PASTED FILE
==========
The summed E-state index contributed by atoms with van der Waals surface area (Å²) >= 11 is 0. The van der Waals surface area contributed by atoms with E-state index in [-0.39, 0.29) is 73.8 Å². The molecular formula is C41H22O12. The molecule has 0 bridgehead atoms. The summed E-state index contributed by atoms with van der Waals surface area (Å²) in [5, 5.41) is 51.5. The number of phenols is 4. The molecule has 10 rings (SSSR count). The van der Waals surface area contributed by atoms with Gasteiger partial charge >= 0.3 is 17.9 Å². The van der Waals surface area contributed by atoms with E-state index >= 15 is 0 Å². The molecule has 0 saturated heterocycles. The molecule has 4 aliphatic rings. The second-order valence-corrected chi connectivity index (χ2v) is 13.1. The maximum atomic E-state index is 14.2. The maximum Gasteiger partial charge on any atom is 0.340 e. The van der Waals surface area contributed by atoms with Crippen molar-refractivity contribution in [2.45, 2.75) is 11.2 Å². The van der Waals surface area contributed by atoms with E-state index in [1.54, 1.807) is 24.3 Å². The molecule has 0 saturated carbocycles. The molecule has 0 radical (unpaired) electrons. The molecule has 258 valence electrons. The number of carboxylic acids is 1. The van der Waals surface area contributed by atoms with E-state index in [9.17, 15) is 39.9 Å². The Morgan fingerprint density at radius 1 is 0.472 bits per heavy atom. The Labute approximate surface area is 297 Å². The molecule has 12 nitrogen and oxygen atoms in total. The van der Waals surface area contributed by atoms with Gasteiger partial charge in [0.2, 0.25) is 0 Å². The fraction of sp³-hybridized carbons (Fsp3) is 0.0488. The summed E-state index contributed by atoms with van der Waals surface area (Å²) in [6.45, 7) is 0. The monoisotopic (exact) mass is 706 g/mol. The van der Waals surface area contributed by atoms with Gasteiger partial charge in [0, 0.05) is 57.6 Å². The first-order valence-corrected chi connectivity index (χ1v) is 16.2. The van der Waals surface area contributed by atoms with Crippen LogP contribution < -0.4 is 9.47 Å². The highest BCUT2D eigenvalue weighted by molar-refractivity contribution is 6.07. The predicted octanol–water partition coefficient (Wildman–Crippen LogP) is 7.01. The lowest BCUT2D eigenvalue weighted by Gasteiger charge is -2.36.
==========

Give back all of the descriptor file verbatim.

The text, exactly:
The summed E-state index contributed by atoms with van der Waals surface area (Å²) >= 11 is 0. The van der Waals surface area contributed by atoms with E-state index in [-0.39, 0.29) is 73.8 Å². The molecular formula is C41H22O12. The molecule has 0 bridgehead atoms. The summed E-state index contributed by atoms with van der Waals surface area (Å²) in [5, 5.41) is 51.5. The number of phenols is 4. The molecule has 10 rings (SSSR count). The van der Waals surface area contributed by atoms with Gasteiger partial charge >= 0.3 is 17.9 Å². The van der Waals surface area contributed by atoms with E-state index >= 15 is 0 Å². The molecule has 0 saturated heterocycles. The molecule has 4 aliphatic rings. The second-order valence-corrected chi connectivity index (χ2v) is 13.1. The maximum atomic E-state index is 14.2. The maximum Gasteiger partial charge on any atom is 0.340 e. The van der Waals surface area contributed by atoms with Crippen molar-refractivity contribution in [2.45, 2.75) is 11.2 Å². The van der Waals surface area contributed by atoms with E-state index in [1.54, 1.807) is 24.3 Å². The molecule has 0 saturated carbocycles. The molecule has 0 radical (unpaired) electrons. The molecule has 258 valence electrons. The number of carboxylic acids is 1. The van der Waals surface area contributed by atoms with E-state index in [9.17, 15) is 39.9 Å². The Morgan fingerprint density at radius 1 is 0.472 bits per heavy atom. The Labute approximate surface area is 297 Å². The molecule has 12 nitrogen and oxygen atoms in total. The van der Waals surface area contributed by atoms with Gasteiger partial charge in [0.2, 0.25) is 0 Å². The fraction of sp³-hybridized carbons (Fsp3) is 0.0488. The summed E-state index contributed by atoms with van der Waals surface area (Å²) in [6.45, 7) is 0. The monoisotopic (exact) mass is 706 g/mol. The van der Waals surface area contributed by atoms with Gasteiger partial charge in [0, 0.05) is 57.6 Å². The first-order valence-corrected chi connectivity index (χ1v) is 16.2. The van der Waals surface area contributed by atoms with Crippen LogP contribution < -0.4 is 9.47 Å². The highest BCUT2D eigenvalue weighted by molar-refractivity contribution is 6.07. The predicted octanol–water partition coefficient (Wildman–Crippen LogP) is 7.01. The lowest BCUT2D eigenvalue weighted by Gasteiger charge is -2.36.